“Within 24 hours I felt I was getting better. It took me a week and a half to get back to some normal,” said Myers. 

Weeks later, Myers told AZ Free News that he received a $1,500 bill from FastPace — even though they refused to treat him. Myers said his entire ordeal was entirely unnecessary, relaying frustrations at how he believed politics got in the way of his health care.

“It’s political b******t really. I got sicker when I could’ve recovered faster, and it cost me thousands of dollars in medical bills and me being off of work,” said Myers.

Corinne Murdock is a reporter for AZ Free News. Follow her latest on Twitter, or email tips to

Healthcare Staff Shortages In Arizona Further Impacted By Dearth Of Recruiters

Healthcare Staff Shortages In Arizona Further Impacted By Dearth Of Recruiters

By Terri Jo Neff |

There has been much media coverage in recent months about Arizona’s nursing shortage. This summer, Phoenix-based Banner Health confirmed it was down nearly 1,400 nursing professionals at its 30 hospitals and associated medical offices across the country.

But even the prestigious Mayo Clinic—recognized as the top hospital in the United States for 2020-2021 by U.S. News & World Report—has learned that staffing issues extend far beyond the nursing ranks and into nearly every department.

As of Sunday, more than 375 jobs were advertised on the Mayo Clinic’s website. And those are only the company’s open positions in Arizona.

The reality of employment challenges facing Arizona’s medical community is forcing changes in how to attract medical professionals who may be looking to change jobs. And one hospital in Cochise County has found a creative way to garner the attention of prospective employees.

Canyon Vista Medica Center in Sierra Vista opened in 2015 as Cochise County’s only Level 3 trauma medical facility. Last week it released a recruitment video touting the wonderful work environment, although much of the video is spent showcasing Sierra Vista and Cochise County.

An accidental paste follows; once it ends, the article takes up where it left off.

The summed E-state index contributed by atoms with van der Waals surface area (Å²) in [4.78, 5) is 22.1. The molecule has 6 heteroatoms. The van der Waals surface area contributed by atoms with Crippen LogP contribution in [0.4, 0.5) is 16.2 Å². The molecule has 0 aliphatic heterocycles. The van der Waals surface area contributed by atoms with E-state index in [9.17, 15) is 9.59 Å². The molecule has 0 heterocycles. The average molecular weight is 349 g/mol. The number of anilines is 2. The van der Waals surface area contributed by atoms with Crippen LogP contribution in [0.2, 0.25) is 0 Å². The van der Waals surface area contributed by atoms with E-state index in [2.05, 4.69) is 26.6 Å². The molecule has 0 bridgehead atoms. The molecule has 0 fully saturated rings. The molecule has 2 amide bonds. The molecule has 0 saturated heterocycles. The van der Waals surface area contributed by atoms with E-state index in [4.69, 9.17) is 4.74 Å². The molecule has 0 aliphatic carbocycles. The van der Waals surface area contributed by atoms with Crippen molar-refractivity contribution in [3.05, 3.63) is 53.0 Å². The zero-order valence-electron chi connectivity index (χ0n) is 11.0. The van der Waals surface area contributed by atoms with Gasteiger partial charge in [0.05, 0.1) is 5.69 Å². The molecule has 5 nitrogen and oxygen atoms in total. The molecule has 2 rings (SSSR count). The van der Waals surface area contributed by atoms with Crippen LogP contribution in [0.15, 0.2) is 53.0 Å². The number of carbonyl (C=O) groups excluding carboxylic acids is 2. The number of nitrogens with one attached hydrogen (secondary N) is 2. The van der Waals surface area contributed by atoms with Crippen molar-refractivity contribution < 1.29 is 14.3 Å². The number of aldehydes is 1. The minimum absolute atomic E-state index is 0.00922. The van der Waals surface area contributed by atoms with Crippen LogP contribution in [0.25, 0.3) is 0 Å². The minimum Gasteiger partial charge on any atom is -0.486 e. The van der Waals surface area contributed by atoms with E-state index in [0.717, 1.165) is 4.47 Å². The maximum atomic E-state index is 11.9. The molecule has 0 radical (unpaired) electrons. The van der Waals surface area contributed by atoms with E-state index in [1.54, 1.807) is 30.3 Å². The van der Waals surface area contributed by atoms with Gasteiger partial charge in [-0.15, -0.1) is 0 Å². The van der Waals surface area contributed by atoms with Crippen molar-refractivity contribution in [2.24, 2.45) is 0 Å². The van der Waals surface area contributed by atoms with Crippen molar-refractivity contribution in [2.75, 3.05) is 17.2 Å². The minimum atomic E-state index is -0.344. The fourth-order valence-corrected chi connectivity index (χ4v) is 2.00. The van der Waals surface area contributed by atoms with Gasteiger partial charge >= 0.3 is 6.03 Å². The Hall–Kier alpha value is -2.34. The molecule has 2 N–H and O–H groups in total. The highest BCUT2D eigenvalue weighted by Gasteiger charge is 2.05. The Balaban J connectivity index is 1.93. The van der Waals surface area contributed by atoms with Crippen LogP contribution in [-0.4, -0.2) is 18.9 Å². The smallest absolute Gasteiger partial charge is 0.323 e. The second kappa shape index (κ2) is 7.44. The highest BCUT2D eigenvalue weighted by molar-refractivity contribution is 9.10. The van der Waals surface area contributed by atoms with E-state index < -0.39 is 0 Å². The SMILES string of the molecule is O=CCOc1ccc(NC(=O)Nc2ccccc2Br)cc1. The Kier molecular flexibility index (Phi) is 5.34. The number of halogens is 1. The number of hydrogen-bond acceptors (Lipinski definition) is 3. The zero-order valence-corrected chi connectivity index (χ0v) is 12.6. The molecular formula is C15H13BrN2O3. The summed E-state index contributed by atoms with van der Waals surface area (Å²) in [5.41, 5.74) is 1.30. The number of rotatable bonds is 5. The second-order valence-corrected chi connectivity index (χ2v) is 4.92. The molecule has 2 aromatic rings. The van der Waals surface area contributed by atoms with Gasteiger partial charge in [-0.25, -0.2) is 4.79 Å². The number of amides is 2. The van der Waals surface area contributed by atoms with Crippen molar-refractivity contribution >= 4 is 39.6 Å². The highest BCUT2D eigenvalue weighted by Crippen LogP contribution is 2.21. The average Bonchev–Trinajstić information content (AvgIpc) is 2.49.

The video available on Facebook and LinkedIn draws attention to “the wonderful sceneries and opportunities” the region has to offer, according to CVMC spokeswoman Alexis Ramanjulu.

“Like all industries we have to be creative in how we attract new employees,” Ramanjulu explained to AZ Free News. “We hope by showcasing the place our business and healthcare heroes call home will attract medical professionals to our hospital and our part of the country.”

Such efforts are necessary despite the fact Gov. Doug Ducey announced $25 million to bolster hospital frontline staffing in November 2020, followed a few weeks later by another $60 million to address nursing shortages. The December funding pledge was matched by Ducey last month, but it could take weeks, if not months, to get that money into the hands of hospital administrators.

In the meantime, some smaller healthcare providers and medical offices have begun targeting workers at those larger companies in Arizona that are threatening to suspend or even fire medical professional for noncompliance of stringent COVID-19 vaccination mandates.

Yet hiring efforts across the state are not coming close to addressing the widespread staffing shortage. Part of the problem, according to one hospital administrator, is that such outreach efforts are often conducted by trained recruiters, which are also in short supply in Arizona.

Among those recently advertising for experienced recruiters in Arizona, are St. Luke’s Hospital (Tempe), Northwest Healthcare (Tucson), and Banner Health, which is Arizona’s largest employer.

Other companies with recruiter openings are Yavapai Regional Medical Center (Prescott), Envita Medical Center (Scottsdale), Mountain Vista Medical Center (Mesa), Northern Arizona Healthcare Corp. (Flagstaff), SpringBoard Healthcare (Phoenix), Havasu Regional Medical Center (Sacate), Tenet Healthcare (Phoenix), LifePoint Health (Lake Havasu City), Steward Health Care (Arizona City), and IASIS Healthcare (Mesa).